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    Microplastics (MPs) in the soil environment inevitably experience aging processes. However, how aging in soil affects MP toxicity to soil fauna remains poorly understood. In this study, two types of widely distributed MPs (polypropylene and tire wear particles) were aged in different soils, and their surface properties, morphology, leaching features of additives, biofilm colonization and toxicity to the typical soil fauna Enchytraeus crypticus were investigated. Results showed that aging in soil slightly changed the surface properties and morphology for both types of MPs, but significantly affected the release of additives, especially for those MPs aged in soil amended with manure. Moreover, a distinct and less diverse microbial community than the surrounding soils was formed on the surface of MPs, and MP type was a determinant of the biofilm microbial community. Exposure experiments indicated that aged MPs, especially those aged in soil with manure significantly affected the reproduction of soil worms with a more obvious disturbance to their gut microbiota, and biofilm features and changes in the leaching properties of MPs during aging were the main factors for these shifts. This study is the first attempt to reveal the role of aging in soil in MP toxicity to soil fauna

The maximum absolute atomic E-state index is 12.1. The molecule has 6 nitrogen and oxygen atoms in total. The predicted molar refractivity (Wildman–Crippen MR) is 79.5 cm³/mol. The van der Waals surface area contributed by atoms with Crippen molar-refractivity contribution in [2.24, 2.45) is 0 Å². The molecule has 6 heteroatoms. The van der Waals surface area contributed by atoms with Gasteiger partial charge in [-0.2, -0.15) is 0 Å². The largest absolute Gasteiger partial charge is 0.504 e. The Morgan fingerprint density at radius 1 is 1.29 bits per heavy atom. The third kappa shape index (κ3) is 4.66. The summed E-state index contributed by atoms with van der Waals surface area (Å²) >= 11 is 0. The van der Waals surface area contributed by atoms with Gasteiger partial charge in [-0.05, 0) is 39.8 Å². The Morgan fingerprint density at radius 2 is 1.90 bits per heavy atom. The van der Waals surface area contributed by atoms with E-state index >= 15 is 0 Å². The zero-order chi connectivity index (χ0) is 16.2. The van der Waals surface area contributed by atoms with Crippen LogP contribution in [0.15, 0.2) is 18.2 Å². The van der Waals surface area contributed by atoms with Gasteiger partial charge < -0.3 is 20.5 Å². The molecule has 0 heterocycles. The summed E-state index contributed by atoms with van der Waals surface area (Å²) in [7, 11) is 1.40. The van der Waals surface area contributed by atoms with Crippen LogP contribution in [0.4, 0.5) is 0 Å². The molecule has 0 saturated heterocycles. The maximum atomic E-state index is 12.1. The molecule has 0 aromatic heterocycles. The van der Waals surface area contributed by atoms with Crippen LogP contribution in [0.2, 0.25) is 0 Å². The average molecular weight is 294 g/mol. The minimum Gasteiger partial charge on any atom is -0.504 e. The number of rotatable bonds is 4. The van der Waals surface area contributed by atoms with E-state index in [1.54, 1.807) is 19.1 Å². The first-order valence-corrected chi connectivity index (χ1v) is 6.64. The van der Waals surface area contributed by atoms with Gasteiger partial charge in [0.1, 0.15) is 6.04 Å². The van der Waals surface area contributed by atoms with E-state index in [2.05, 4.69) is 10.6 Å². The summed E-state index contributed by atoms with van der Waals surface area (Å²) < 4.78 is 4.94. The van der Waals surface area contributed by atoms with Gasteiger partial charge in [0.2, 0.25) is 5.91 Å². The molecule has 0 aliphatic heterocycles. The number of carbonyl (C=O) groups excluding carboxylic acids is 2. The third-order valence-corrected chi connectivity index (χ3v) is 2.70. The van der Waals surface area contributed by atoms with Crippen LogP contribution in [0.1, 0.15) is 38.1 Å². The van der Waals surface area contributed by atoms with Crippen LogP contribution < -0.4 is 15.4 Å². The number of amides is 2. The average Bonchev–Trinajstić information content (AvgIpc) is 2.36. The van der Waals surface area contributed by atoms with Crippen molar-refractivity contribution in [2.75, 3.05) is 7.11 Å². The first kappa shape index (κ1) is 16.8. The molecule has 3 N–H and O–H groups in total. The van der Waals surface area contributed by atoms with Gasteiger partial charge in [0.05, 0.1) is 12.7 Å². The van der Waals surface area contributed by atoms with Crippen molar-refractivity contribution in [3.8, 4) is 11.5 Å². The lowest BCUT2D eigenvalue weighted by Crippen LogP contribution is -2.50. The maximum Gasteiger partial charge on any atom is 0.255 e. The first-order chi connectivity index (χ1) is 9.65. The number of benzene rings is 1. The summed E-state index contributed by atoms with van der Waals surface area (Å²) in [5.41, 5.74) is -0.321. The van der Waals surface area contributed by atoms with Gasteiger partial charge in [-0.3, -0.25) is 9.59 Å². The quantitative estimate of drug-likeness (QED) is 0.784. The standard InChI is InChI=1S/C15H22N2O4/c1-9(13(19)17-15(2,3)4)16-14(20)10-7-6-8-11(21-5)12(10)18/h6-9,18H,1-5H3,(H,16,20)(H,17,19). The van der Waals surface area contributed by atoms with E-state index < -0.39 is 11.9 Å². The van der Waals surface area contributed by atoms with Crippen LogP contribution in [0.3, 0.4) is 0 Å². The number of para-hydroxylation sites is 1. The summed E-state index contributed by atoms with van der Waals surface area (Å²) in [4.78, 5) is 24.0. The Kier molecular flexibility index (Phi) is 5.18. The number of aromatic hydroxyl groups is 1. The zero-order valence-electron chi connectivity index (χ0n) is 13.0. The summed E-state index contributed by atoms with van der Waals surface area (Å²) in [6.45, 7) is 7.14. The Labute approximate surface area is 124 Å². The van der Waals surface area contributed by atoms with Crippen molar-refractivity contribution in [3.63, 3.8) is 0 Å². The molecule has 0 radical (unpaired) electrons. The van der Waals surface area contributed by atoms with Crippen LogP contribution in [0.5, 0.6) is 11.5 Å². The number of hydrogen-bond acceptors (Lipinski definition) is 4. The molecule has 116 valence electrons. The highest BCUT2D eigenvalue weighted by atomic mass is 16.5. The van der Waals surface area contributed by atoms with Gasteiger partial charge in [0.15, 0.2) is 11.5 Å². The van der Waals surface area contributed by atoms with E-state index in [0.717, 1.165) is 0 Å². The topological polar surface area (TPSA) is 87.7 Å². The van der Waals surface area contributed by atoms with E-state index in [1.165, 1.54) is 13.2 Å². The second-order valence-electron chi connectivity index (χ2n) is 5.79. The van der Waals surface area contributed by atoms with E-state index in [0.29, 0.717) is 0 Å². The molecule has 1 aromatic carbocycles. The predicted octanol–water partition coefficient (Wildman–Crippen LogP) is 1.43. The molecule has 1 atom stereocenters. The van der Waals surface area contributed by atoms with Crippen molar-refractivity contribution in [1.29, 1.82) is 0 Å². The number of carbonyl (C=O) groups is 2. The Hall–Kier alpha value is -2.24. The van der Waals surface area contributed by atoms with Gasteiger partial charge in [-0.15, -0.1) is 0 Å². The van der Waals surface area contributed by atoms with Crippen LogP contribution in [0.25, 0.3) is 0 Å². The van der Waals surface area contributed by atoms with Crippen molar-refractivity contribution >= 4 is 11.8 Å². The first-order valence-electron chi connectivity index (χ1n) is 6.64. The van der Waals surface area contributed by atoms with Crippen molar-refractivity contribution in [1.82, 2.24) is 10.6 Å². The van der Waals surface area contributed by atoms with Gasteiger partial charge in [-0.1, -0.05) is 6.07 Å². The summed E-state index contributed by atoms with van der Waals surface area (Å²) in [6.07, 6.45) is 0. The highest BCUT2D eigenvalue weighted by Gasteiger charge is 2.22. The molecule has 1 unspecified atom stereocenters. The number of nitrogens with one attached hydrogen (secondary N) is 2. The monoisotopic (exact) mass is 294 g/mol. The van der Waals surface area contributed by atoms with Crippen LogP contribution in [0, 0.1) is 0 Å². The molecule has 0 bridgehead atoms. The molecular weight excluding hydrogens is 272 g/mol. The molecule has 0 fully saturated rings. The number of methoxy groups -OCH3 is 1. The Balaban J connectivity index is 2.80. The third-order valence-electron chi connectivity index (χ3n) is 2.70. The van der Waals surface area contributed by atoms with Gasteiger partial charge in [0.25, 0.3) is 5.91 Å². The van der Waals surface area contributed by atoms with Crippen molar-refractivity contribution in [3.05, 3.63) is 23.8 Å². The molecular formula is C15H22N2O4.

The volatile organic compound acetoin enhances the colonization of Azorhizobium caulinodans ORS571 on Sesbania rostrata

    No full text
    Chemoreceptors play a crucial role in assisting bacterial sensing and response to environmental stimuli. Genome analysis of Azorhizobium caulinodans ORS571 revealed the presence of 43 putative chemoreceptors, but their biological functions remain largely unknown. In this study, we identified the chemoreceptor AmaP (methylaccepting protein of A. caulinodans), characterized by the presence of the CHASE3 domain and exhibited a notable response to acetoin. Thus, we investigated the effect of acetoin sensing on its symbiotic association with the host. Our findings uncovered a compelling role for acetoin as a key player in enhancing various facets of A. caulinodans ORS571's performance including biofilm formation, colonization, and nodulation abilities. Notably, acetoin bolstered A. caulinodans ORS571's efficacy in promoting the growth of S. rostrata, even under moderate salt stress conditions. This study not only broadens our understanding of the AmaP protein with its distinctive CHASE3 domain but also highlights the promising potential of acetoin in fortifying the symbiotic relationship between A. caulinodans and Sesbania rostrata